The research activity of the Optical Approaches to Brain Function Laboratory focuses on the study of brain microcircuits and on the development of innovative optical methods to probe their function. We investigate how the activity of individual cells contribute to network dynamics, in which way population activity is regulated by specific cellular subpopulations and how the dysregulation of these processes may lead to pathological states of the brain as, for example, epilepsy.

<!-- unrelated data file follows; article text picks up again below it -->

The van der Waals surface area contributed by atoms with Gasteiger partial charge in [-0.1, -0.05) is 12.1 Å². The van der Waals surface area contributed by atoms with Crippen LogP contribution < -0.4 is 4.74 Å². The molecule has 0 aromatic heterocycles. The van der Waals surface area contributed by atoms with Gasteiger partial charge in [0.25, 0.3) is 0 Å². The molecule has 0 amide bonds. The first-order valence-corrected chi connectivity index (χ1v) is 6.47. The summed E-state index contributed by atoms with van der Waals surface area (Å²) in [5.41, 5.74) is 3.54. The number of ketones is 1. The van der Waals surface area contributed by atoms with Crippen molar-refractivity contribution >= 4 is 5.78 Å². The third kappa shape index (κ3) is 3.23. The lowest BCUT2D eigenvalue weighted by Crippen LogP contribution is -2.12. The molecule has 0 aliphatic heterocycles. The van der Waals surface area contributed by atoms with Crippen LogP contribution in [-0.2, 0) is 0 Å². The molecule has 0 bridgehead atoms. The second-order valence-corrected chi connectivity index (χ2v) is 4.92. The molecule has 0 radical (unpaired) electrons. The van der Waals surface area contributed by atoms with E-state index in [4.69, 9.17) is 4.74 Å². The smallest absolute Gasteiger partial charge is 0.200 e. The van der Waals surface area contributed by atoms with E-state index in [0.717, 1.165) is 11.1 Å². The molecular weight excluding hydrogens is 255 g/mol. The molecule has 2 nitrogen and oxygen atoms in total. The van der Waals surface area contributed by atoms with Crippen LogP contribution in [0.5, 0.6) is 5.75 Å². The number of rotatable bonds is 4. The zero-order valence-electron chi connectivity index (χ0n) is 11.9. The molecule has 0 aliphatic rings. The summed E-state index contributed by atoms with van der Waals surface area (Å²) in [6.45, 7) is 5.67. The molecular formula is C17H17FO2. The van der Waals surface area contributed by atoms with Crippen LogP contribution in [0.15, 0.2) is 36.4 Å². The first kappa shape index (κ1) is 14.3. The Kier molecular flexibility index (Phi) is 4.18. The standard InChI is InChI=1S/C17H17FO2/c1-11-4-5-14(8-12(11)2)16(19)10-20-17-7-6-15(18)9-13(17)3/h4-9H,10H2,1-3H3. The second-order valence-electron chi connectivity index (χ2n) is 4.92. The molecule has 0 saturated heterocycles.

To achieve these goals, we use state-of-the-art approaches including cell type-specific optogenetic manipulations, patch-clamp recordings and two-photon microscopy in vivo and in brain slice preparation. Given that what we know about brain networks is limited by current methodologies, we also develop new and more accurate tools for the investigation of cortical microcircuits. We use liquid crystals spatial light modulators and digital micromirror arrays to illuminate cellular networks with complex spatiotemporal light patterns. We aim to combine these novel approaches with genetically-encoded molecules to probe and manipulate neuronal circuits with high spatial specificity.